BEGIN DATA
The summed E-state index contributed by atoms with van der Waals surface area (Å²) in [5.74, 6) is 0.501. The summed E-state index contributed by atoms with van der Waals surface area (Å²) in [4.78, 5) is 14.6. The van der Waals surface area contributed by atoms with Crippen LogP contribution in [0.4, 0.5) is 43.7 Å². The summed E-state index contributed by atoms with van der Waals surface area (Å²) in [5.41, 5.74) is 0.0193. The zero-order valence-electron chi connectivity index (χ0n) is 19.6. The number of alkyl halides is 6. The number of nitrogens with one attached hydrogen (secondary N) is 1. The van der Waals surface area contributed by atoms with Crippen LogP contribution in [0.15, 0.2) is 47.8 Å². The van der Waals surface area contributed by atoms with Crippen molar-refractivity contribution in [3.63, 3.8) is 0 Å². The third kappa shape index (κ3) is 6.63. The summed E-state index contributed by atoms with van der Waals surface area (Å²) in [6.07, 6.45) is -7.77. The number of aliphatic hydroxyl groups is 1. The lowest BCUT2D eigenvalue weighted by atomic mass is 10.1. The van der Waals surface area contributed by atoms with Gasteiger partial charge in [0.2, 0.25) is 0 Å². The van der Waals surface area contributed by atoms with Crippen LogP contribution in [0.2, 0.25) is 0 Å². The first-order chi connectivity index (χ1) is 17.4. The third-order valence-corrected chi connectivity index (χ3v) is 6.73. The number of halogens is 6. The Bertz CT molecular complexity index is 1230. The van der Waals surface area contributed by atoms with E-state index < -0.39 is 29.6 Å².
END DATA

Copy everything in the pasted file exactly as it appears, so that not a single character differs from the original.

The summed E-state index contributed by atoms with van der Waals surface area (Å²) in [5.74, 6) is 0.501. The summed E-state index contributed by atoms with van der Waals surface area (Å²) in [4.78, 5) is 14.6. The van der Waals surface area contributed by atoms with Crippen LogP contribution in [0.4, 0.5) is 43.7 Å². The summed E-state index contributed by atoms with van der Waals surface area (Å²) in [5.41, 5.74) is 0.0193. The zero-order valence-electron chi connectivity index (χ0n) is 19.6. The number of alkyl halides is 6. The number of nitrogens with one attached hydrogen (secondary N) is 1. The van der Waals surface area contributed by atoms with Crippen LogP contribution in [0.15, 0.2) is 47.8 Å². The van der Waals surface area contributed by atoms with Crippen molar-refractivity contribution in [3.63, 3.8) is 0 Å². The third kappa shape index (κ3) is 6.63. The summed E-state index contributed by atoms with van der Waals surface area (Å²) in [6.07, 6.45) is -7.77. The number of aliphatic hydroxyl groups is 1. The lowest BCUT2D eigenvalue weighted by atomic mass is 10.1. The van der Waals surface area contributed by atoms with Gasteiger partial charge in [0.2, 0.25) is 0 Å². The van der Waals surface area contributed by atoms with Crippen LogP contribution in [0.2, 0.25) is 0 Å². The first-order chi connectivity index (χ1) is 17.4. The third-order valence-corrected chi connectivity index (χ3v) is 6.73. The number of halogens is 6. The Bertz CT molecular complexity index is 1230. The van der Waals surface area contributed by atoms with E-state index < -0.39 is 29.6 Å².